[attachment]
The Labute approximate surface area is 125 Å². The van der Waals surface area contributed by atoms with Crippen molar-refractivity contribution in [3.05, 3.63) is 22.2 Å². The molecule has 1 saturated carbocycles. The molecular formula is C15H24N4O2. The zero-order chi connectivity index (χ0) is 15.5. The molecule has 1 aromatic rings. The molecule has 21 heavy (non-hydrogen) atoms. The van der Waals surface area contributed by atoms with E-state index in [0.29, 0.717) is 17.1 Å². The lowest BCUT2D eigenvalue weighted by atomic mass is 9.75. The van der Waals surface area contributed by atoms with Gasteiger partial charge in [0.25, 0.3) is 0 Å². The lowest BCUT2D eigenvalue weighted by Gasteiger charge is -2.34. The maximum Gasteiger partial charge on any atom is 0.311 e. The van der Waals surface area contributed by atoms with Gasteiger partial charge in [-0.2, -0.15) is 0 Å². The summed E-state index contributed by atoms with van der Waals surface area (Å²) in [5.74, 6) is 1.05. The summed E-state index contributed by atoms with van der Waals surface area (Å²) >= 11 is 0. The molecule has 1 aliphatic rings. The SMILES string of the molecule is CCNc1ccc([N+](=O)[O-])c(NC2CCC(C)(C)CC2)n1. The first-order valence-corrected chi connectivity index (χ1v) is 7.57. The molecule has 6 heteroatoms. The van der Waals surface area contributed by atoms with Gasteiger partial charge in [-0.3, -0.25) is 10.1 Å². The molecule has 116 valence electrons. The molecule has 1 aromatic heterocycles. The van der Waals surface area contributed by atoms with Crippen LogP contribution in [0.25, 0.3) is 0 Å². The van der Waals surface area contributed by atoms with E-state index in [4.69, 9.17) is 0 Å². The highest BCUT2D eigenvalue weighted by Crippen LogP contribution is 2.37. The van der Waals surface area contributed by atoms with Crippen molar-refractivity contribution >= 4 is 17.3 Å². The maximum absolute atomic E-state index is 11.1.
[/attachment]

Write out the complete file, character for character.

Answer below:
The Labute approximate surface area is 125 Å². The van der Waals surface area contributed by atoms with Crippen molar-refractivity contribution in [3.05, 3.63) is 22.2 Å². The molecule has 1 saturated carbocycles. The molecular formula is C15H24N4O2. The zero-order chi connectivity index (χ0) is 15.5. The molecule has 1 aromatic rings. The molecule has 21 heavy (non-hydrogen) atoms. The van der Waals surface area contributed by atoms with E-state index in [0.29, 0.717) is 17.1 Å². The lowest BCUT2D eigenvalue weighted by atomic mass is 9.75. The van der Waals surface area contributed by atoms with Gasteiger partial charge in [0.25, 0.3) is 0 Å². The lowest BCUT2D eigenvalue weighted by Gasteiger charge is -2.34. The maximum Gasteiger partial charge on any atom is 0.311 e. The van der Waals surface area contributed by atoms with Gasteiger partial charge in [-0.2, -0.15) is 0 Å². The summed E-state index contributed by atoms with van der Waals surface area (Å²) in [5.74, 6) is 1.05. The summed E-state index contributed by atoms with van der Waals surface area (Å²) >= 11 is 0. The molecule has 1 aliphatic rings. The SMILES string of the molecule is CCNc1ccc([N+](=O)[O-])c(NC2CCC(C)(C)CC2)n1. The first-order valence-corrected chi connectivity index (χ1v) is 7.57. The molecule has 6 heteroatoms. The van der Waals surface area contributed by atoms with Gasteiger partial charge in [-0.3, -0.25) is 10.1 Å². The molecule has 116 valence electrons. The molecule has 1 aromatic heterocycles. The van der Waals surface area contributed by atoms with Crippen LogP contribution in [0.25, 0.3) is 0 Å². The van der Waals surface area contributed by atoms with E-state index in [4.69, 9.17) is 0 Å². The highest BCUT2D eigenvalue weighted by Crippen LogP contribution is 2.37. The van der Waals surface area contributed by atoms with Crippen molar-refractivity contribution >= 4 is 17.3 Å². The maximum absolute atomic E-state index is 11.1.